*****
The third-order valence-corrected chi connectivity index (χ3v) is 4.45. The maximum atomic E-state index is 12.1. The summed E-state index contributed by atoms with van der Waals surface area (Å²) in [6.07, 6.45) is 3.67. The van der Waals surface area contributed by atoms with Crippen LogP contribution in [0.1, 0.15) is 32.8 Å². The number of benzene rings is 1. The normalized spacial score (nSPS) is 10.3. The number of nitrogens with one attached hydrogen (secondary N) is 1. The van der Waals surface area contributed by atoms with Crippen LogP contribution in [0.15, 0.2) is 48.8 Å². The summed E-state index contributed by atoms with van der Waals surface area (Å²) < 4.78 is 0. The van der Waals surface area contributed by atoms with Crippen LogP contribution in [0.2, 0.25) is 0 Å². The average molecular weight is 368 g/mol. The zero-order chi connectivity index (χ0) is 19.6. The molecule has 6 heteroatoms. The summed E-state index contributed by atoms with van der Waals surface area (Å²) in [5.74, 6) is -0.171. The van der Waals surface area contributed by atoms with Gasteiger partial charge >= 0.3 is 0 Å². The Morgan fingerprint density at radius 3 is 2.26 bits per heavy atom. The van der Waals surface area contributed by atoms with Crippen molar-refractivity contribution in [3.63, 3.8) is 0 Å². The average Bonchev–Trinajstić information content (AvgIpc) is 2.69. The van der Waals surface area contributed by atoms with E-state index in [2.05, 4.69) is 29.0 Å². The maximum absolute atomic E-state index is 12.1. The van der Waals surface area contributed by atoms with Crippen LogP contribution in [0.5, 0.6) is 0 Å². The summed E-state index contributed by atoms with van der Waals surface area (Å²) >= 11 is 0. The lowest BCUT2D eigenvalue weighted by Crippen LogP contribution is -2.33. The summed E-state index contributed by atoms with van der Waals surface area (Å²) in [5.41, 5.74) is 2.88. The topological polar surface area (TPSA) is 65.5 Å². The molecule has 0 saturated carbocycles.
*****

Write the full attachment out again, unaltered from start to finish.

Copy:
The third-order valence-corrected chi connectivity index (χ3v) is 4.45. The maximum atomic E-state index is 12.1. The summed E-state index contributed by atoms with van der Waals surface area (Å²) in [6.07, 6.45) is 3.67. The van der Waals surface area contributed by atoms with Crippen LogP contribution in [0.1, 0.15) is 32.8 Å². The number of benzene rings is 1. The normalized spacial score (nSPS) is 10.3. The number of nitrogens with one attached hydrogen (secondary N) is 1. The van der Waals surface area contributed by atoms with Crippen LogP contribution in [0.15, 0.2) is 48.8 Å². The summed E-state index contributed by atoms with van der Waals surface area (Å²) < 4.78 is 0. The van der Waals surface area contributed by atoms with Crippen LogP contribution in [0.2, 0.25) is 0 Å². The average molecular weight is 368 g/mol. The zero-order chi connectivity index (χ0) is 19.6. The molecule has 6 heteroatoms. The summed E-state index contributed by atoms with van der Waals surface area (Å²) in [5.74, 6) is -0.171. The van der Waals surface area contributed by atoms with Gasteiger partial charge >= 0.3 is 0 Å². The Morgan fingerprint density at radius 3 is 2.26 bits per heavy atom. The van der Waals surface area contributed by atoms with Crippen molar-refractivity contribution in [3.63, 3.8) is 0 Å². The average Bonchev–Trinajstić information content (AvgIpc) is 2.69. The van der Waals surface area contributed by atoms with E-state index in [2.05, 4.69) is 29.0 Å². The maximum absolute atomic E-state index is 12.1. The van der Waals surface area contributed by atoms with Crippen LogP contribution in [0.5, 0.6) is 0 Å². The summed E-state index contributed by atoms with van der Waals surface area (Å²) >= 11 is 0. The lowest BCUT2D eigenvalue weighted by Crippen LogP contribution is -2.33. The summed E-state index contributed by atoms with van der Waals surface area (Å²) in [5.41, 5.74) is 2.88. The topological polar surface area (TPSA) is 65.5 Å². The molecule has 0 saturated carbocycles.